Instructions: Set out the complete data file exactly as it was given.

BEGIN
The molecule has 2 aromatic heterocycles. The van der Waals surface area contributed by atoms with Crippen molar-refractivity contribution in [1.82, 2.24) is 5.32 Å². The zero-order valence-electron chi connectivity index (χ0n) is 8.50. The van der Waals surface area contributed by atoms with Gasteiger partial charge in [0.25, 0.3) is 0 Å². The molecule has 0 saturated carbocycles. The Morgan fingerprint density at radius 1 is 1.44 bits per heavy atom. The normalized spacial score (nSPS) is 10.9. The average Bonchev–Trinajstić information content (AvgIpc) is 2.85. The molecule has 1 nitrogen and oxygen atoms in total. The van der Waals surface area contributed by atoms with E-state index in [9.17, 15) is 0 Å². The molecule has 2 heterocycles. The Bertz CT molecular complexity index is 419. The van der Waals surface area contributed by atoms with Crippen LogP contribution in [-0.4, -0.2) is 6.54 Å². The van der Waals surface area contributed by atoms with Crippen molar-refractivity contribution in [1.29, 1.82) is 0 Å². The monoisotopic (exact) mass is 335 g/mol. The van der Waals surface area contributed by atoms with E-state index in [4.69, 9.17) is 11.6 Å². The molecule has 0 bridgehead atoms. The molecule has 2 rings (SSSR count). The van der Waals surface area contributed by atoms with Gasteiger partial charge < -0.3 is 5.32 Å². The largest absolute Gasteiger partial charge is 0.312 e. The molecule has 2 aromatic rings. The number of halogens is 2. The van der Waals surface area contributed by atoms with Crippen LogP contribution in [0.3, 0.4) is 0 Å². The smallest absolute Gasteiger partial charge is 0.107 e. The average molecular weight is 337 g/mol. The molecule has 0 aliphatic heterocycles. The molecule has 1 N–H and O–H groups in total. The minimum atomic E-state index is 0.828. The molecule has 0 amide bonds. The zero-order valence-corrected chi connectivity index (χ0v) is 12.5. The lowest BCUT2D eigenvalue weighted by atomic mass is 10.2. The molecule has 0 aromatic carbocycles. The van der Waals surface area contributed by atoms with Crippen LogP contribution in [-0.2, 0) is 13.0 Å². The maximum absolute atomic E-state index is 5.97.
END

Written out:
The molecule has 2 aromatic heterocycles. The van der Waals surface area contributed by atoms with Crippen molar-refractivity contribution in [1.82, 2.24) is 5.32 Å². The zero-order valence-electron chi connectivity index (χ0n) is 8.50. The van der Waals surface area contributed by atoms with Gasteiger partial charge in [0.25, 0.3) is 0 Å². The molecule has 0 saturated carbocycles. The Morgan fingerprint density at radius 1 is 1.44 bits per heavy atom. The normalized spacial score (nSPS) is 10.9. The average Bonchev–Trinajstić information content (AvgIpc) is 2.85. The molecule has 1 nitrogen and oxygen atoms in total. The van der Waals surface area contributed by atoms with E-state index in [9.17, 15) is 0 Å². The molecule has 2 heterocycles. The Bertz CT molecular complexity index is 419. The van der Waals surface area contributed by atoms with Crippen LogP contribution in [-0.4, -0.2) is 6.54 Å². The van der Waals surface area contributed by atoms with Crippen molar-refractivity contribution in [1.29, 1.82) is 0 Å². The monoisotopic (exact) mass is 335 g/mol. The van der Waals surface area contributed by atoms with E-state index in [4.69, 9.17) is 11.6 Å². The molecule has 0 bridgehead atoms. The molecule has 2 rings (SSSR count). The van der Waals surface area contributed by atoms with Gasteiger partial charge < -0.3 is 5.32 Å². The largest absolute Gasteiger partial charge is 0.312 e. The molecule has 2 aromatic rings. The number of halogens is 2. The van der Waals surface area contributed by atoms with Crippen LogP contribution in [0.3, 0.4) is 0 Å². The smallest absolute Gasteiger partial charge is 0.107 e. The average molecular weight is 337 g/mol. The molecule has 0 aliphatic heterocycles. The molecule has 1 N–H and O–H groups in total. The minimum atomic E-state index is 0.828. The molecule has 0 amide bonds. The zero-order valence-corrected chi connectivity index (χ0v) is 12.5. The lowest BCUT2D eigenvalue weighted by atomic mass is 10.2. The molecule has 0 aromatic carbocycles. The van der Waals surface area contributed by atoms with Crippen LogP contribution in [-0.2, 0) is 13.0 Å². The maximum absolute atomic E-state index is 5.97.